City of Chicago :: Community Development Grant Resources


Below is a list of resources for potential applicants to the Chicago Stimulus Package Grant program, which provides the city with additional opportunities to invest in catalytic local development, expanding existing investments and supporting the Department of Planning and Development (DPD).

Chicago Stimulus Community Development Grants Information Session

The event will take place on Zoom at noon on Thursday, January 6, 2022. Registrations are open now.

A video recording will be posted on this page after the event.

City resources

Office of Consumer Affairs and Protection (BACP):

Improve project preparation

The first step in undertaking a project is to have control of the project site and to be able to show proof of that control of the site or to be engaged in the process of obtaining control of the site. The City recognizes that for those who do not already own the property, obtaining control of the site prior to submitting an application can be a significant barrier, so that formal screening is not required at the time of application.

However, applicants must be able to provide documentation demonstrating that they are working with the seller or owner of the property to ensure control. Although the grants can be used to renovate real estate, it is unlikely that a project property that has significant issues, such as mechanical liens, court orders related to building code violations, or significant overdue property taxes, or selected for a grant.

Here are some resources available to help with project preparation:

Demonstrate financial feasibility

Applicants should be able to itemize the total cost of the project, including material costs (e.g. mechanical building systems and repair of facades), ancillary costs (e.g. architectural fees) and construction costs. acquisition, if applicable. Once the total project cost has been calculated, applicants should also be able to demonstrate that they are funding their share of the project costs, in addition to and outside of the community development grant.

The City is aware that funding is often a challenge and that in reality it may not be finalized at the time of application. Successful applicants identify the amount of funding needed and have reflected on how to fill funding gaps. Applicants who have not secured funding sources for their share of the project costs should be able to identify a strategy to close the funding gap.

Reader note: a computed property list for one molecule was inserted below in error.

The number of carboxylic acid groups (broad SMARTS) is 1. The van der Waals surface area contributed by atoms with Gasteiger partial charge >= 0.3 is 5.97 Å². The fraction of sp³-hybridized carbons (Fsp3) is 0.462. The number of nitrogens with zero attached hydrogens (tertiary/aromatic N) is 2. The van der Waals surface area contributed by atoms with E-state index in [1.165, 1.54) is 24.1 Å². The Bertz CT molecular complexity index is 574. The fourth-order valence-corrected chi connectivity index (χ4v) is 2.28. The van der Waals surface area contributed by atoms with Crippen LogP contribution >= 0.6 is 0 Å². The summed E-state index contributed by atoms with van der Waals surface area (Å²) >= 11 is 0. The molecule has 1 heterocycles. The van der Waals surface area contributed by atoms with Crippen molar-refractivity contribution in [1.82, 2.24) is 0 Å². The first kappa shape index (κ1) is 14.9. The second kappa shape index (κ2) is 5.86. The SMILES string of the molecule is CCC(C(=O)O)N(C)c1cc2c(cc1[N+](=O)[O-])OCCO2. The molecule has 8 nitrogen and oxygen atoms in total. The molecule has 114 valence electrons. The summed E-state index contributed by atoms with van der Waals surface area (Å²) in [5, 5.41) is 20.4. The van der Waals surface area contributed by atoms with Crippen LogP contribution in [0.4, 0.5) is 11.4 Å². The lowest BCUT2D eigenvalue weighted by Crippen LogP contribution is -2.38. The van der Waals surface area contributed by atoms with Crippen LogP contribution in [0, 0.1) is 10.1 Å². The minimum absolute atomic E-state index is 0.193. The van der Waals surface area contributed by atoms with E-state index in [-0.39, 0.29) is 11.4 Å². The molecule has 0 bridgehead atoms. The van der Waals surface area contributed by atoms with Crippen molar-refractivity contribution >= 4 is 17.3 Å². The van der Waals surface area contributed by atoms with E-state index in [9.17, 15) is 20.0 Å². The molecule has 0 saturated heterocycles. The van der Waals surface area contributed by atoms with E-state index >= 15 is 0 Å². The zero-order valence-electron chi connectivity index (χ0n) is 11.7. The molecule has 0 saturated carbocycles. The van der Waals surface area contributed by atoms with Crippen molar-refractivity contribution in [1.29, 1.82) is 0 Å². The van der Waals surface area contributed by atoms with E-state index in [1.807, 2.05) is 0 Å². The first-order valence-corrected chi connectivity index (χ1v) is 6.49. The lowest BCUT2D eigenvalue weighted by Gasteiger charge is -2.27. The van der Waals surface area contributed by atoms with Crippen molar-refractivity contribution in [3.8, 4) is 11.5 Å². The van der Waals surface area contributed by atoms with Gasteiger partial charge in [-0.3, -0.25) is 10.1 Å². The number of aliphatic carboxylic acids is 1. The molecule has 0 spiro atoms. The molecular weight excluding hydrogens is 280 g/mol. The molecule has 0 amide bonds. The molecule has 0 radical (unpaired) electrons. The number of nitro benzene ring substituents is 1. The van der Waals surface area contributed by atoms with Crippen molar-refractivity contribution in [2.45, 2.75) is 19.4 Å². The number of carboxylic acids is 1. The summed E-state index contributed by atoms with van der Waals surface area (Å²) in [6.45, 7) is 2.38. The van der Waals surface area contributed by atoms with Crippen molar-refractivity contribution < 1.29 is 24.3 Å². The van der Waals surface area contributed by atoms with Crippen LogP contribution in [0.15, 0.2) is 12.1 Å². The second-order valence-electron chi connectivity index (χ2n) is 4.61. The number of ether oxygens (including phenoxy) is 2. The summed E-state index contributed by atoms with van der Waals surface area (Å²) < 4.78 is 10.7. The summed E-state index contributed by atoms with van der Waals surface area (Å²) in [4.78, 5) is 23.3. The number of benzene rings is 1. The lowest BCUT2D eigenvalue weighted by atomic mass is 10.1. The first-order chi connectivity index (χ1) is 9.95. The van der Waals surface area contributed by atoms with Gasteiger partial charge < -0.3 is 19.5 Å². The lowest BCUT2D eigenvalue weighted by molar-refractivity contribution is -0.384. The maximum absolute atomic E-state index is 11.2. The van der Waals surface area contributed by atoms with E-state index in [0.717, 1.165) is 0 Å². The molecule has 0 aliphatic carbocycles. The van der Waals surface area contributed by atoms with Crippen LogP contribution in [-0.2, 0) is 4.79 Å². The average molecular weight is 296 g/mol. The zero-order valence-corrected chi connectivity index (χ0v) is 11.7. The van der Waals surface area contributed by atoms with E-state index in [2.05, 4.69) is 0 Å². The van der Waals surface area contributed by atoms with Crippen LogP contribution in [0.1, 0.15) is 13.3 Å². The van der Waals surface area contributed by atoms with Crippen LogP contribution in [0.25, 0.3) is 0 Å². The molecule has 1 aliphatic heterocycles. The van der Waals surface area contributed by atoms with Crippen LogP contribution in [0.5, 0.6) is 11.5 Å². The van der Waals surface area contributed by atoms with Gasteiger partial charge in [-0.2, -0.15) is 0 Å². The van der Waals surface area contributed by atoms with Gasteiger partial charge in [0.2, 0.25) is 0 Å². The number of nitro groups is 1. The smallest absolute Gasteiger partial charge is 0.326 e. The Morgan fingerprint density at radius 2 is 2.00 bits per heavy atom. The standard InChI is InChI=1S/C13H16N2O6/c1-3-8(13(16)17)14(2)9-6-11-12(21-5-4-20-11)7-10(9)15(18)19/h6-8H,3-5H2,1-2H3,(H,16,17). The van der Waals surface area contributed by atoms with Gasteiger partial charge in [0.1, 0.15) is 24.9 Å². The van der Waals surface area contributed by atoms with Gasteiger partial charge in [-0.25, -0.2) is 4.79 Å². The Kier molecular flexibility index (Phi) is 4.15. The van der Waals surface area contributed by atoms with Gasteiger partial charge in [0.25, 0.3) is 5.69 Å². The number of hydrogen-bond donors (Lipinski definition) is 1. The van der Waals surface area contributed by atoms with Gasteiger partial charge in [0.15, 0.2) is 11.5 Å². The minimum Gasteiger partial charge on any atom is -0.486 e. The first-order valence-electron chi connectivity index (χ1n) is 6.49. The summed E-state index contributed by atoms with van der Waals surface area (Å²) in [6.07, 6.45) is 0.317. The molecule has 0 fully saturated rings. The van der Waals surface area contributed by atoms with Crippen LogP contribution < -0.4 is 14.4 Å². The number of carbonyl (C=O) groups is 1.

Here are some resources available to help with financial feasibility:

Construction planning

Applicants should show construction offers and / or detail how the estimated construction costs are justified. It’s a good idea to speak with general contractors before applying to understand the requirements, process, and cost estimates. Most, if not all, grant projects will require building permits from the city of Chicago. It is therefore important to understand the process of obtaining permits, construction and inspection.

Here are some resources available to help with construction planning:

* Although financial support for the NOF Technical Assistance Program is only available to finalists and recipients selected by the NOF, applicants for Community Development Grants may wish to contact these Consultants prior to applying in order to better understand the services they provide. Applicants can work with these organizations outside of the NOF program if they wish (note that the consultant’s fees must be paid by the applicant).

Catalytic impact display

The Community Development Grants program uses existing community plans as well as input from elected officials and community stakeholders to identify projects that meet a community need and are desired by residents. Applicants for a grant should understand the local community area and be able to talk about how their project could improve strengths and opportunities in the neighborhood and / or mitigate weaknesses or threats in the neighborhood.

Here are some resources available to help you manage the impact of your project:

Business planning

It is important to research and develop a business plan before embarking on a new business or making a large investment in an existing business.

Here is a selection of resources on writing business plans, calculating your start-up costs, or developing financial projects, including income statements, balance sheets, and cash flow statement. For more information or one-on-one coaching, we recommend using the city resources listed above.

Plan your business with US Small Business Administration

Illinois Department of Commerce and Economic Opportunity Resources

Business support from the Department of Commercial Affairs and Consumer Protection (BACP)

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